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Could protein tertiary structure influence mammary transgene expression more than tissue specific codon usage?

He Z, Zhao Y, Mei G, Li N, Chen Y - Transgenic Res. (2010)

Bottom Line: Animal mammary glands have been successfully employed to produce therapeutic recombinant human proteins.However, considerable variation in animal mammary transgene expression efficiency has been reported.We now consider whether aspects of codon usage and/or protein tertiary structure underlie this variation in mammary transgene expression.

View Article: PubMed Central - PubMed

Affiliation: State Key Laboratory of Biocontrol, School of Life Sciences, Sun Yat-Sen University, 510006, Guangzhou, People's Republic of China.

ABSTRACT
Animal mammary glands have been successfully employed to produce therapeutic recombinant human proteins. However, considerable variation in animal mammary transgene expression efficiency has been reported. We now consider whether aspects of codon usage and/or protein tertiary structure underlie this variation in mammary transgene expression.

Show MeSH
Dendograms reflecting the codon usage of milk proteins of the main five livestock (red) and recombinant proteins. The top 13 high level expressed recombinant proteins (≧5 mg/mL) are showed in blue, and moderate and lower expressed recombinant proteins are indicated in black. The three classes of genes (indicated in three different colour) can not be clearly discriminated from each other (cow, P = 0.992; goat, P = 0.982; sheep, P = 0.992; rabbit, P = 0.962; pig, P = 0.994)
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Fig3: Dendograms reflecting the codon usage of milk proteins of the main five livestock (red) and recombinant proteins. The top 13 high level expressed recombinant proteins (≧5 mg/mL) are showed in blue, and moderate and lower expressed recombinant proteins are indicated in black. The three classes of genes (indicated in three different colour) can not be clearly discriminated from each other (cow, P = 0.992; goat, P = 0.982; sheep, P = 0.992; rabbit, P = 0.962; pig, P = 0.994)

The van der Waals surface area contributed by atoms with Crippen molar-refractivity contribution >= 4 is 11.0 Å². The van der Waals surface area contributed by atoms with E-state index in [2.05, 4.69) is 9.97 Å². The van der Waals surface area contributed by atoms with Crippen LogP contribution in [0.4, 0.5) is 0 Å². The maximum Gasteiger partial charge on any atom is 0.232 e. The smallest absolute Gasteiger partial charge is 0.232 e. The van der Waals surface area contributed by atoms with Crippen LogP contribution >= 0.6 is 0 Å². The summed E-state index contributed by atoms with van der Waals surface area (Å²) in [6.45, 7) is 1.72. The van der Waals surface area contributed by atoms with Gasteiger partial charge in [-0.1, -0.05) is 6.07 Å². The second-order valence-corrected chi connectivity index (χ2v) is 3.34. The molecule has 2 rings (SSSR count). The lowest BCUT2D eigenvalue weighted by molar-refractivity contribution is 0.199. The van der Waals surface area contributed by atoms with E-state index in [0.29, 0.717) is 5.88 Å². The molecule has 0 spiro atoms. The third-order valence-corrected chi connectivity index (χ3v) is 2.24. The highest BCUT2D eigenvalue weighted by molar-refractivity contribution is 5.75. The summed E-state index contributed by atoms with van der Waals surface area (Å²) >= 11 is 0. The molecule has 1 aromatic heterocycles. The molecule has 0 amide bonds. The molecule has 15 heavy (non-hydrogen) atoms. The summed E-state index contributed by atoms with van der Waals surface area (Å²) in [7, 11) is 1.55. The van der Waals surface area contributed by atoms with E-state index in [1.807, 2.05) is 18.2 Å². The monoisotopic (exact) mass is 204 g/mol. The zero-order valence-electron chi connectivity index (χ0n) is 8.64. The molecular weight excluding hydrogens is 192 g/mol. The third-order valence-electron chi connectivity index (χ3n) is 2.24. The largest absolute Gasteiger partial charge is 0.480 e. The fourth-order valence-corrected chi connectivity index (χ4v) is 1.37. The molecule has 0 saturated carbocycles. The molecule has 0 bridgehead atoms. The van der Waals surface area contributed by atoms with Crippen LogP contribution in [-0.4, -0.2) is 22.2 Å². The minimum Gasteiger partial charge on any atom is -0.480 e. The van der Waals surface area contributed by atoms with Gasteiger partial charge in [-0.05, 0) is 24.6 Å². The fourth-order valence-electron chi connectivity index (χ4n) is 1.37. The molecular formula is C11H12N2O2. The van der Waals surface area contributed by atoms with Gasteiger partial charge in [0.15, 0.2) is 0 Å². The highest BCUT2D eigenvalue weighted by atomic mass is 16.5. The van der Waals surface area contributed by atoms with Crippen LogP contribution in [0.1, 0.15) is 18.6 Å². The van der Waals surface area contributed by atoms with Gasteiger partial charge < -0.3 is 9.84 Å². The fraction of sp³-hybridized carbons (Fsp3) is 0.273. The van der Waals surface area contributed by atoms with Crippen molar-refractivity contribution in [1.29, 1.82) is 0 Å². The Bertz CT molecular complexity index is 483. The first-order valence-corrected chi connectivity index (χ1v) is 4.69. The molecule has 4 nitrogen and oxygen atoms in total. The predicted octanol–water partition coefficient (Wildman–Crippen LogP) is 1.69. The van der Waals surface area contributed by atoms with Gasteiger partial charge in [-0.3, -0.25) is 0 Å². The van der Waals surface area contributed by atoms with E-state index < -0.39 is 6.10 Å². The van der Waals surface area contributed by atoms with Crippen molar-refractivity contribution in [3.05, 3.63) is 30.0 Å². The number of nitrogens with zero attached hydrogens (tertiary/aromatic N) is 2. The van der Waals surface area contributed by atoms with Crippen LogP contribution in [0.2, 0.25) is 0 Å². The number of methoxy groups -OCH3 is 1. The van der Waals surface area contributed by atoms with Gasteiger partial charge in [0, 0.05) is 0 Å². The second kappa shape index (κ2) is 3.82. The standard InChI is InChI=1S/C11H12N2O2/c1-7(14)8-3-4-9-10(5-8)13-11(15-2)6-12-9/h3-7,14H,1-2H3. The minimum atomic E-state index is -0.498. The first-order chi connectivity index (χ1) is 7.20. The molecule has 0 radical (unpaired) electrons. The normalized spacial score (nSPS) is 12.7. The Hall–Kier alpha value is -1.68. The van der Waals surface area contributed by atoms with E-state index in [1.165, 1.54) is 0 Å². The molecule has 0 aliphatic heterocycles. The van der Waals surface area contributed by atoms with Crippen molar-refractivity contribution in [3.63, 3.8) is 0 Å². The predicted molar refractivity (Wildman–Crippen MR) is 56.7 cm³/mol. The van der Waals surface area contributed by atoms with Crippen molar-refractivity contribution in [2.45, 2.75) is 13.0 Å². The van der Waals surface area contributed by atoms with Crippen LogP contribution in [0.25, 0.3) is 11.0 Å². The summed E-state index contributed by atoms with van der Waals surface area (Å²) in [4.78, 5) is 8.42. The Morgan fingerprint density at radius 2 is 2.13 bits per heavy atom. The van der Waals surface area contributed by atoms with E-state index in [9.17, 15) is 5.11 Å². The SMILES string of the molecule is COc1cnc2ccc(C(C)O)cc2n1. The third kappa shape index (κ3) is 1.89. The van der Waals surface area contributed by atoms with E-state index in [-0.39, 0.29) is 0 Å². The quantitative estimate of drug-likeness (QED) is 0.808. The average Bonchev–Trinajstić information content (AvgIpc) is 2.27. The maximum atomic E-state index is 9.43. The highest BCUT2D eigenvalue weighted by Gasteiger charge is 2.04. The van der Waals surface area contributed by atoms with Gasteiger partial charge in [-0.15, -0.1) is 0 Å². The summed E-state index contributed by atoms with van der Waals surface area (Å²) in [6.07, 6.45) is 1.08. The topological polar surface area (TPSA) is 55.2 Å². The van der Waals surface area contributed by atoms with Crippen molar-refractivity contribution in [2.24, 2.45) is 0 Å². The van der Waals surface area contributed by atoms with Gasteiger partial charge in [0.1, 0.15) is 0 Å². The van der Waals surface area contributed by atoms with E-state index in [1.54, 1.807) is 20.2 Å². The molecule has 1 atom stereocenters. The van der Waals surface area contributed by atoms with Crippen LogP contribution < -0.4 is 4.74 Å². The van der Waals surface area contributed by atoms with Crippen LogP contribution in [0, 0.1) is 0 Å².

Mentions: Successful examples of expressing recombinant human proteins in transgenic animals to date are summarized in Table 1 and the greatest expression level of the 31 recombinant proteins reported in Table 1 were showed in Fig. 2. When comparing codon usage of the 31 recombinant proteins expressed in the milk of transgenic animals to human mammary gland specific genes and milk proteins, we found several most efficiently expressed recombinant human proteins (SERPINC1, ATCD20IgL, REG3A, LTF, FGA, FGB and FGG) were clustered close to the mammary gland specific genes and milk proteins. However, we also found the moderately expressed FIX and those less efficiently expressed recombinant proteins (LYZ, CAT, IL2 and mCol18a1) were clustered close to most human mammary gland specific genes and milk proteins. The observed three classes of genes can not be discriminated from each other (mammary gland, P = 0.574; milk proteins, P = 0.900; supplementary Fig. 7). Similar results can be observed in the comparing of recombinant proteins to mouse mammary gland specific genes and milk proteins (mammary gland, P = 0.952; milk proteins, P = 0.974; supplementary Fig. 8). Further comparing codon usage of milk proteins among 19 different mammals showed that most milk proteins were prone to use similar codon usage patterns among different mammalian species (supplementary Fig. 9). Thus we compared the codon usage of recombinant proteins to milk proteins in the main five livestock cow, sheep, goat, rabbit and pig. In each animal, except for certain proteins, the cluster result was quite similar to human and mouse (Fig. 3). Thus we dismiss our proposal that expression levels of recombinant human proteins in the milk of transgenic animals correlate with mammary gland specific codon usage patterns.Table 1